There are a million stories in the naked city of Emporia. This is one of them.
One summer during college I worked as a private eye in a friend’s agency. As kids, Jimmy B. and I had the “H & B Detective Agency,” so when I asked for a job, he must have figured that, since I had experience, I’d be a good hire. “Private eye” sounds pretty glamorous, but mostly involved me entering data into a computer (which at that time was the size of a refrigerator but with less computing power). Jim’s agency worked mostly for insurance companies who were trying to catch fraudsters. A mainstay of our business was untangling the auto accident claims. It seems folks from a particular Third World Nation that shall remain nameless had created a cottage industry around accident fraud. They would get in a wreck, usually on purpose, and then claim there were (I am not kidding) 10, 15, even 20 people in the car at the time. The aliases they used were confusing to our ears, you couldn’t tell men from women and, given their ambitious approach, it seemed that half of the nation of ---------- were involved in the scheme.
It wasn’t all drudgery, however, as I was able to go on a couple of field ops. One in particular was down near Emporia. A guy was claiming disability for a back injury and the insurance company thought he was faking it. Our job was to surveill him to determine if he was capable of working or whether he was frauding.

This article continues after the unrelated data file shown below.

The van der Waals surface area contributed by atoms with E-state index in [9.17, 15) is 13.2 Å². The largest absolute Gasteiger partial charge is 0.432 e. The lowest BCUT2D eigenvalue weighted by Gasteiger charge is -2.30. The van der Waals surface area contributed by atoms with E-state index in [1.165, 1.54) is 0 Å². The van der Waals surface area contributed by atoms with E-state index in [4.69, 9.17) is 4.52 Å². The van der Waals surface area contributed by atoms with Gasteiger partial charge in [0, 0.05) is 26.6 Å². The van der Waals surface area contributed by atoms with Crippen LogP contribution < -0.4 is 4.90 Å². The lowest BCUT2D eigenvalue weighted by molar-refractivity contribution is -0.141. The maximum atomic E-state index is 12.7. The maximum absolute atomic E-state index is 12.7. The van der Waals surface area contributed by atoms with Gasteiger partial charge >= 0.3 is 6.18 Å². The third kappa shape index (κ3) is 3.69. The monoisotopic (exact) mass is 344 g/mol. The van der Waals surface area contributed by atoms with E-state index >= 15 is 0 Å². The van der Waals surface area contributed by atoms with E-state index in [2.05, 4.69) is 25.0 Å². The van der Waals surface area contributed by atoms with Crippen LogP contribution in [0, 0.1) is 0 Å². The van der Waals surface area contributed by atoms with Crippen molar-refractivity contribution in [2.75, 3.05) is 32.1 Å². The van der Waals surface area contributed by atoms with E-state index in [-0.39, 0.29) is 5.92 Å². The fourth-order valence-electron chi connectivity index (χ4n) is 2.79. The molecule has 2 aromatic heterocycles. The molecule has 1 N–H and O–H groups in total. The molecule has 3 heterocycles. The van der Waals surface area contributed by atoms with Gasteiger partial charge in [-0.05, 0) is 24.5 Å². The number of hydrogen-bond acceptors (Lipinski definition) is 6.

My partner in this mission was a prematurely or pretentiously cynical guy in his mid-twenties who seemed to want to grow up to be Jim Rockford .He drove a Trans Am, complete with some sort of Firebird/Phoenix/dragon painted on the hood and a t-top roof.
As we rolled down I-95 from Richmond, we formulated a fool-proof plan for the surveillance: we’d pose as traffic counters. (Remember them? They would sit in folding chairs on a corner with a clipboard, pencil, boom box and tanning lotion. This was before the advanced technology of air-pressure hoses used in gas stations was applied to traffic counting.) The plan looked less fool-proof as we got off 95 and drove further and further into tobacco country, down small town roads that turned into two-lane roads that turned into one-lane roads that damn near turned into cow paths.
We finally got to the guy’s “neighborhood” and staked out the corner about 100 yards up the road, pulling out the requisite materials listed above, along with a camera equipped with a telephoto lens.
Sure enough, within 30 minutes the guy comes out into the front yard and starts throwing old tires, huge sections of logs and cinder blocks into the back of a pickup truck. I don’t know what this guy used to do for a living, but unless it was pulling locomotives with his teeth, he was still qualified to do the job.
We got our pictures, but then suddenly the guy jumped spryly into his truck, turned it over and pulled out onto the street, coming in our direction.
Now, understand, when he drove past us, he would be the very first car that we as traffic counters would have had the opportunity to count in more than 90 minutes. There’s no way he would buy this. We began to panic. Too late! He was on us, signal on, and began his turn around our corner. We looked at him. He looked at us.